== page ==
No, both Corn and Overdrive weren’t meant to win best picture, they were intended as B-pictures – the extras on the DiviMax edition of Children of the Corn make this aim clear – and that’s exactly what they are. If those were the intentions, to be a little piece of junk, then it’s unfair to expect anything more than they were and given the climate of today, where B-movies make up the bulk of Hollywood’s output – fifty years ago Roger Corman would have made Transformers on the cheap, not handed $200 million to Michael Bay to direct it – it’s fair to think they probably would have done better at the box office. As an aside, part of me wonders at what point in the Transformers franchise Bay just gives in and remakes Maximum Overdrive himself. It’s what it’s coming to.
And being financially unsuccessful cannot be a knock either. After all, Children of the Corn was made for $3 to $4 million, all in, and took in $15 million domestically and was successful enough to spawn something like eight hundred sequels. Maximum Overdrive was less successful in theaters, domestically, but given the fact that they’ve been selling DVD’s of it for $5 bucks for years it’s safe to say it’s made its money back and given all that, it has to be classified as successful.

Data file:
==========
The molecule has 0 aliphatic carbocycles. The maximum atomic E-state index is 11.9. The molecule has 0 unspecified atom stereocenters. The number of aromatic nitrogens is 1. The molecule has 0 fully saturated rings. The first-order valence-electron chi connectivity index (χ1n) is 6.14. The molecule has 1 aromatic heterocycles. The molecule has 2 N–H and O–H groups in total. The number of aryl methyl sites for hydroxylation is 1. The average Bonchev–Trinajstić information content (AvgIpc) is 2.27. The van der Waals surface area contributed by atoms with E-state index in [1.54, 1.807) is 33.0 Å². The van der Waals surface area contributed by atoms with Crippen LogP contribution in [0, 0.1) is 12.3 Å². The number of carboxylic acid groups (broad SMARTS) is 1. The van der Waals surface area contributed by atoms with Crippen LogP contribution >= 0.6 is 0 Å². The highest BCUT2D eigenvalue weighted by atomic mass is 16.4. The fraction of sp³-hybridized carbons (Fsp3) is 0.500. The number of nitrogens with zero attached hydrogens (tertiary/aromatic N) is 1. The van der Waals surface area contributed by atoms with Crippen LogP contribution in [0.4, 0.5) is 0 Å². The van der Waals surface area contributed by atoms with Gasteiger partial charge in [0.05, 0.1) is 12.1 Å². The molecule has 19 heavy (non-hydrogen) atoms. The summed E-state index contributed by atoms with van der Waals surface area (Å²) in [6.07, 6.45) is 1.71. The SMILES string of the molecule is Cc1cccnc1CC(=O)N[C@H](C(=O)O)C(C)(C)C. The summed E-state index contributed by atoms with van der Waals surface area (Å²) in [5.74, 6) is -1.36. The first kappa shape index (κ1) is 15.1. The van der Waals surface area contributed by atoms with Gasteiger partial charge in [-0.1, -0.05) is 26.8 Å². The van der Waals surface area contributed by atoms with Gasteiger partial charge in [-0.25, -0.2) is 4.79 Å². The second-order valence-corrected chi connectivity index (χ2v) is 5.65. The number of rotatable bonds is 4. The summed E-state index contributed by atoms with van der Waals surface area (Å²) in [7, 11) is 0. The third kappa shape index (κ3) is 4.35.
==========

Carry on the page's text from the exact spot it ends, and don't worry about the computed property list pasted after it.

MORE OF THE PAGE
So, are they successes or failure? At the end of the day the answer probably comes down to the age of the viewer upon seeing the films. If you saw the movies at the right time in your life, late-adolescence to early-teen years, as opposed to late-adult years – like I did – the films would be a great and memorable ride. That’s probably how it’s possible that the movie keep selling DVD’s 25 years on. It’s probably also why a movie like The Goonies, misunderstood by most adults in 1985 could get deluxe DVD editions these days, because all the haters are dying off and the ones who loved the film in the first place finally have disposable income.